tip off

How South Sudan fell apart so quickly — and how it might be saved

South Sudan has been in a vulnerable position since its independence in 2011, and there is no clear end in sight to the sectarian violence. How does the fledgling nation move forward?

South Sudan

A plan to end the South Sudan conflict being brokered by neighbouring governments is not likely to come to fruition. Despite talks around a ceasefire proposal since before the first of the year, there has been no sign of movement towards ending a spiral of violence that has torn apart the world’s newest state.

The key protagonists and the immediate causes of the conflict are well known. In mid-July, ethnic Dinka President Salva Kiir sacked his government following a power struggle within the Sudan People’s Liberation Movement/Army (SPLM/A). In the face of a claimed attempted coup d’etat, in mid-December ethnic Dinkas in the presidential guard began disarming their ethnic Nuer colleagues, linked to former vice-president Riek Machar, leading to tit-for-tat killings that quickly spiralled out of control.

The question is, though, why did a country that became independent just two-and-a-half years ago fall apart so quickly? There are three inter-linked answers, each of which will have to be addressed if the country is to have any hope of saving itself from collapse.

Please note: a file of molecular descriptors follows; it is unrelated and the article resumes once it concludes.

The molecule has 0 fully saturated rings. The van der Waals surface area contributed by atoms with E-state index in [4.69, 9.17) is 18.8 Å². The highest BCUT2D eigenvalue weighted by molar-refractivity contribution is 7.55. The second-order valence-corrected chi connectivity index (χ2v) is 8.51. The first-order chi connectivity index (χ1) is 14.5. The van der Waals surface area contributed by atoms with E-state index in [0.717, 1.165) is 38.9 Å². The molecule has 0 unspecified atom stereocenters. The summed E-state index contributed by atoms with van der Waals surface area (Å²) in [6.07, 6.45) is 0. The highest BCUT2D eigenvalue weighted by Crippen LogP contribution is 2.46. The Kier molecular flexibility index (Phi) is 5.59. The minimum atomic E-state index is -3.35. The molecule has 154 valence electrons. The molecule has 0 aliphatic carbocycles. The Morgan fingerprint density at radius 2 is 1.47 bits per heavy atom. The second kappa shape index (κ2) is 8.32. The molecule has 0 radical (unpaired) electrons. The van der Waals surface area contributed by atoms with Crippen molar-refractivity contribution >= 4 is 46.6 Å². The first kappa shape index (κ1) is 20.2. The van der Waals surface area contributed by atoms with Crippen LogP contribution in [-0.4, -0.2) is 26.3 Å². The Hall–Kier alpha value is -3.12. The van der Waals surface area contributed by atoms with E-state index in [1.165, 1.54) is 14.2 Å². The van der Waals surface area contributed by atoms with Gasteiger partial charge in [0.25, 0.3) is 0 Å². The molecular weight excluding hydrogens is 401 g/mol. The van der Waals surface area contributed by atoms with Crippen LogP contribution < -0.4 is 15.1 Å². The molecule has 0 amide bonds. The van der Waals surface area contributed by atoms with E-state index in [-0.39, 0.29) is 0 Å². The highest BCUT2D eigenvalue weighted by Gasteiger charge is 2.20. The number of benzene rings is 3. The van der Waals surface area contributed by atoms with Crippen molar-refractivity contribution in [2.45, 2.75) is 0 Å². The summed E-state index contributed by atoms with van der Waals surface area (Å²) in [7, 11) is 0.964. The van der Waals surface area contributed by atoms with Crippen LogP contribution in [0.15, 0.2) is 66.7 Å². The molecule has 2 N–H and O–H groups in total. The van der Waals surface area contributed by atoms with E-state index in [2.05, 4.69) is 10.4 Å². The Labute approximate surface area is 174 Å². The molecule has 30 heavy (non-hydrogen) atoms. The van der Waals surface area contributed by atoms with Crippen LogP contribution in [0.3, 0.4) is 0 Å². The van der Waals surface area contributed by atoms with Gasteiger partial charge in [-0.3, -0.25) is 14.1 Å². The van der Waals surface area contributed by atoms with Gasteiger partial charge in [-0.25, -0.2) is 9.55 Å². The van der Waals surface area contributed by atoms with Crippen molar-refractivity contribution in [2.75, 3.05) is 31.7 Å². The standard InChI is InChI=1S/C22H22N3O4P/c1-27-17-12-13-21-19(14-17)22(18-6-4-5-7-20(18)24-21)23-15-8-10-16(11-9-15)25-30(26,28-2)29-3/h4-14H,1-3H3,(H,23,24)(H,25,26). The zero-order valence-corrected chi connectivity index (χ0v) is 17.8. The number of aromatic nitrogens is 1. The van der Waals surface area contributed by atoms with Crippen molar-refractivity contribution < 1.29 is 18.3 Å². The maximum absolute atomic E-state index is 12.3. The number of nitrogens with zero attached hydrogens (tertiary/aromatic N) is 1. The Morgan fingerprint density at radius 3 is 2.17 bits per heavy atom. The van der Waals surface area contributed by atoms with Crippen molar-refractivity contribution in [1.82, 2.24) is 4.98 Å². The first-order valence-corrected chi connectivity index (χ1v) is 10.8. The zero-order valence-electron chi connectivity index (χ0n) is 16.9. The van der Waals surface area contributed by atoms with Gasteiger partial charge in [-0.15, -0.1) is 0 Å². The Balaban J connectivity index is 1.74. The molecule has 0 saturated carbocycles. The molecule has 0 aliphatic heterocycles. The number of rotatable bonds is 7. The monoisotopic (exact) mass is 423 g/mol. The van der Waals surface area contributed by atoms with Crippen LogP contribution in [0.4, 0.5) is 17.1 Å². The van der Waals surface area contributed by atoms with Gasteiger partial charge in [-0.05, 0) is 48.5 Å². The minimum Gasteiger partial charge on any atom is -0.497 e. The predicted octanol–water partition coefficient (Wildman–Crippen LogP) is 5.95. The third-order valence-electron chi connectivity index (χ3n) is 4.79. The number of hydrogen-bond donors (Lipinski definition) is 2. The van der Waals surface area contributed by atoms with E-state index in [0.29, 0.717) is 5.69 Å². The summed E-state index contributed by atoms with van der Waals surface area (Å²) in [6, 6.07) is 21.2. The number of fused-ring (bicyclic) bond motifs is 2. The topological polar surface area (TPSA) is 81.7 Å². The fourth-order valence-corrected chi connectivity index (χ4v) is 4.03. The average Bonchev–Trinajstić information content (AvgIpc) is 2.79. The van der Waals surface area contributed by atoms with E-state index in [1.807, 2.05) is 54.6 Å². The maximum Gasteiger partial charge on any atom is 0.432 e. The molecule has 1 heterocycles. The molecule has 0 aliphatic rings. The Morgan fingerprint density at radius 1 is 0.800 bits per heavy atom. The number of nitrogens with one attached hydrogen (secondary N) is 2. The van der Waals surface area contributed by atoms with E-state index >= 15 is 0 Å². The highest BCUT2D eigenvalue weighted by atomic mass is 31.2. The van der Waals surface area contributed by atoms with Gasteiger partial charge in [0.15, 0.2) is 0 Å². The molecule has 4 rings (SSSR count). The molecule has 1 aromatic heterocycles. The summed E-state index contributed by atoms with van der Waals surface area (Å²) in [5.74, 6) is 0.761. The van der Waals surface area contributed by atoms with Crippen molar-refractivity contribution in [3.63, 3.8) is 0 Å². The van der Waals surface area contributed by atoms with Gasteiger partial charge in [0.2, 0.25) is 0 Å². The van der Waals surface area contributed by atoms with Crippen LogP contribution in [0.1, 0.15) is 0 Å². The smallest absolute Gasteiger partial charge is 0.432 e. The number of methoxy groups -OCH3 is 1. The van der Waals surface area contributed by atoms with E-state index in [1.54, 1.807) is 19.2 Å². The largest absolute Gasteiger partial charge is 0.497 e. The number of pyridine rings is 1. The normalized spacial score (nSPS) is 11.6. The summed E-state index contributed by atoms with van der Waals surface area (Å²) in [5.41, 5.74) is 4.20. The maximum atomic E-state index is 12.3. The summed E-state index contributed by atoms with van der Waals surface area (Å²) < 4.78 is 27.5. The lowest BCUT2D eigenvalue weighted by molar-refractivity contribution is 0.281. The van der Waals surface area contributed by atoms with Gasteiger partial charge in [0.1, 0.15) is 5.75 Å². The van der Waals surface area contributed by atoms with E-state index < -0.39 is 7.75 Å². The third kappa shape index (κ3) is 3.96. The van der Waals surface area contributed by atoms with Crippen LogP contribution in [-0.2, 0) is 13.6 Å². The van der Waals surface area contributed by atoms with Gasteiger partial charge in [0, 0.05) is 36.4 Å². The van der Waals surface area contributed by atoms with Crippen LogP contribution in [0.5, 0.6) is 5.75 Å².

The first problem is one that besets most newly independent states that comprise more than one large ethnic group. With most political institutions still poorly formed and economies not sufficiently developed to create economic classes upon which to base political parties, politics tends to cohere around tribal and language groups, usually establishing geographic isolation.

Political leaders develop patron-client relationships with supporters, in which, in simple terms, loyalty is financially rewarded. Thus ethnic identification and reward come to be linked, with other ethnic groups constituting not just a political threat but a challenge to economic survival. This competition for economic resources is most acute when the state relies on a narrow income base; South Sudan is the most heavily oil-dependent country in the world, with oil receipts accounting for 98% of its income. There are, effectively, no other sources for economic distribution.

Even in cases where there is little or no prior internal conflict, such a setting is ripe for internal conflict. In the case of South Sudan, its factions also have a pre-independence history of open conflict.

Machar joined the SPLM/A in 1984, but in 1991 fell out with then SPLM/A leader and ethnic Dinka John Garang over whether South Sudan should remain part of a secular, democratic Sudan or become independent. Favouring full independence, Machar formed the splinter group SPLM/A-Nasir, based in the oil-rich north-east of South Sudan. As a result of this split, there were a number of massacres and a famine that left tens of thousands dead.